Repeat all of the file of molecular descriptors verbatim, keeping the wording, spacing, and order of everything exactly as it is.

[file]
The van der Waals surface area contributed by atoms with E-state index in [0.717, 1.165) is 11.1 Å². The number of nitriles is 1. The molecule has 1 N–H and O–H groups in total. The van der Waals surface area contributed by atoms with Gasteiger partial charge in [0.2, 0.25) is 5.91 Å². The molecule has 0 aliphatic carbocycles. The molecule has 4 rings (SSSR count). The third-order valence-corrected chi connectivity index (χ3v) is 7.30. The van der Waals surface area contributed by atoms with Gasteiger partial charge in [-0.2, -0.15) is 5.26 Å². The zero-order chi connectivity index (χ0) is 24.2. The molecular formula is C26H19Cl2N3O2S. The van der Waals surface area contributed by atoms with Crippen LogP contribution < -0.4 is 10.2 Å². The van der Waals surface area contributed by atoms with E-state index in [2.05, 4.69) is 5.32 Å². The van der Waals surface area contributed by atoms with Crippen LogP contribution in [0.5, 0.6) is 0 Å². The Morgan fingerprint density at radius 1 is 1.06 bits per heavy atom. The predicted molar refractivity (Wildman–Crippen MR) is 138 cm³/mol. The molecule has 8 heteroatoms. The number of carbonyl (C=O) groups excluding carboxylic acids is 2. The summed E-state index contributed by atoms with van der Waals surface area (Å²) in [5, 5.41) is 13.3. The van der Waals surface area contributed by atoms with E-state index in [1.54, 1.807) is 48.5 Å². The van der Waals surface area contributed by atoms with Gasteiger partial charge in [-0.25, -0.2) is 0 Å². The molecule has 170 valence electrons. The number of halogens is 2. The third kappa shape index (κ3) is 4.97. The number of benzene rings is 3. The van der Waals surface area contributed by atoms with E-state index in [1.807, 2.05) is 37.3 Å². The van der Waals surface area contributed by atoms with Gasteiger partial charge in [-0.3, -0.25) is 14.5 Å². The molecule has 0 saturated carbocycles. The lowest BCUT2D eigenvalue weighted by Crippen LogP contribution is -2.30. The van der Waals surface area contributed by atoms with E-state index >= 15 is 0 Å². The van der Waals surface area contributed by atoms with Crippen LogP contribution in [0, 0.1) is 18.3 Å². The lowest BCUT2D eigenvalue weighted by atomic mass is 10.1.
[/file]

The van der Waals surface area contributed by atoms with E-state index in [0.717, 1.165) is 11.1 Å². The number of nitriles is 1. The molecule has 1 N–H and O–H groups in total. The van der Waals surface area contributed by atoms with Gasteiger partial charge in [0.2, 0.25) is 5.91 Å². The molecule has 0 aliphatic carbocycles. The molecule has 4 rings (SSSR count). The third-order valence-corrected chi connectivity index (χ3v) is 7.30. The van der Waals surface area contributed by atoms with Gasteiger partial charge in [-0.2, -0.15) is 5.26 Å². The zero-order chi connectivity index (χ0) is 24.2. The molecular formula is C26H19Cl2N3O2S. The van der Waals surface area contributed by atoms with Crippen LogP contribution < -0.4 is 10.2 Å². The van der Waals surface area contributed by atoms with E-state index in [2.05, 4.69) is 5.32 Å². The van der Waals surface area contributed by atoms with Crippen LogP contribution in [0.5, 0.6) is 0 Å². The Morgan fingerprint density at radius 1 is 1.06 bits per heavy atom. The predicted molar refractivity (Wildman–Crippen MR) is 138 cm³/mol. The molecule has 8 heteroatoms. The number of carbonyl (C=O) groups excluding carboxylic acids is 2. The summed E-state index contributed by atoms with van der Waals surface area (Å²) in [5, 5.41) is 13.3. The van der Waals surface area contributed by atoms with E-state index in [1.54, 1.807) is 48.5 Å². The van der Waals surface area contributed by atoms with Gasteiger partial charge in [-0.25, -0.2) is 0 Å². The molecule has 170 valence electrons. The number of halogens is 2. The third kappa shape index (κ3) is 4.97. The number of benzene rings is 3. The van der Waals surface area contributed by atoms with E-state index in [1.807, 2.05) is 37.3 Å². The van der Waals surface area contributed by atoms with Gasteiger partial charge in [-0.3, -0.25) is 14.5 Å². The molecule has 0 saturated carbocycles. The lowest BCUT2D eigenvalue weighted by Crippen LogP contribution is -2.30. The van der Waals surface area contributed by atoms with E-state index >= 15 is 0 Å². The van der Waals surface area contributed by atoms with Crippen LogP contribution in [0, 0.1) is 18.3 Å². The lowest BCUT2D eigenvalue weighted by atomic mass is 10.1.